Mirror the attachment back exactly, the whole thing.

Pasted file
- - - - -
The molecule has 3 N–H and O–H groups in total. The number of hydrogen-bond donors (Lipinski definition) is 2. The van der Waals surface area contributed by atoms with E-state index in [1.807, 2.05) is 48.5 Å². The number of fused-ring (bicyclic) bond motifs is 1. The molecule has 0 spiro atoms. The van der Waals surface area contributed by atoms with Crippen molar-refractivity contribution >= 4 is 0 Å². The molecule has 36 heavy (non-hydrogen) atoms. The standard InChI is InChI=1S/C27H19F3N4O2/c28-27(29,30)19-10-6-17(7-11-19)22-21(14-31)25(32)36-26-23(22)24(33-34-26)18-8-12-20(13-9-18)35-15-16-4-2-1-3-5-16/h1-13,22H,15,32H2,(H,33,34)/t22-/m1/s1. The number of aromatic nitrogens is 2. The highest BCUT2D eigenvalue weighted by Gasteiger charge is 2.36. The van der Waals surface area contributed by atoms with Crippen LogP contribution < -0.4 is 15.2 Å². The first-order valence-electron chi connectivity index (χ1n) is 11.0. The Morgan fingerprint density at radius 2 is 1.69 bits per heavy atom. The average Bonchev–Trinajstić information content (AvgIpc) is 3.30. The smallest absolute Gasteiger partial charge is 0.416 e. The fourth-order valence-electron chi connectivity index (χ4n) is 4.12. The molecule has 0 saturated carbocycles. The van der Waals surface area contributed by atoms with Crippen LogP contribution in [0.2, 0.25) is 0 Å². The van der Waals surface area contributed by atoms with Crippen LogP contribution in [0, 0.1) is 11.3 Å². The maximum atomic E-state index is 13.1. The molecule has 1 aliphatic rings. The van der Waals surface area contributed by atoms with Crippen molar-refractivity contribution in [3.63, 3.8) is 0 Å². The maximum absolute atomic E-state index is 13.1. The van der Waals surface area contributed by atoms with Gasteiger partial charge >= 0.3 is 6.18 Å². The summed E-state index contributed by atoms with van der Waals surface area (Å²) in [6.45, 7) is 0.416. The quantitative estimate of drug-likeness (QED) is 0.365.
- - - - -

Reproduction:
The molecule has 3 N–H and O–H groups in total. The number of hydrogen-bond donors (Lipinski definition) is 2. The van der Waals surface area contributed by atoms with E-state index in [1.807, 2.05) is 48.5 Å². The number of fused-ring (bicyclic) bond motifs is 1. The molecule has 0 spiro atoms. The van der Waals surface area contributed by atoms with Crippen molar-refractivity contribution >= 4 is 0 Å². The molecule has 36 heavy (non-hydrogen) atoms. The standard InChI is InChI=1S/C27H19F3N4O2/c28-27(29,30)19-10-6-17(7-11-19)22-21(14-31)25(32)36-26-23(22)24(33-34-26)18-8-12-20(13-9-18)35-15-16-4-2-1-3-5-16/h1-13,22H,15,32H2,(H,33,34)/t22-/m1/s1. The number of aromatic nitrogens is 2. The highest BCUT2D eigenvalue weighted by Gasteiger charge is 2.36. The van der Waals surface area contributed by atoms with Crippen LogP contribution < -0.4 is 15.2 Å². The first-order valence-electron chi connectivity index (χ1n) is 11.0. The Morgan fingerprint density at radius 2 is 1.69 bits per heavy atom. The average Bonchev–Trinajstić information content (AvgIpc) is 3.30. The smallest absolute Gasteiger partial charge is 0.416 e. The fourth-order valence-electron chi connectivity index (χ4n) is 4.12. The molecule has 0 saturated carbocycles. The van der Waals surface area contributed by atoms with Crippen LogP contribution in [0.2, 0.25) is 0 Å². The van der Waals surface area contributed by atoms with Crippen LogP contribution in [0, 0.1) is 11.3 Å². The maximum atomic E-state index is 13.1. The molecule has 1 aliphatic rings. The van der Waals surface area contributed by atoms with Crippen molar-refractivity contribution in [3.63, 3.8) is 0 Å². The maximum absolute atomic E-state index is 13.1. The van der Waals surface area contributed by atoms with Gasteiger partial charge >= 0.3 is 6.18 Å². The summed E-state index contributed by atoms with van der Waals surface area (Å²) in [6.45, 7) is 0.416. The quantitative estimate of drug-likeness (QED) is 0.365.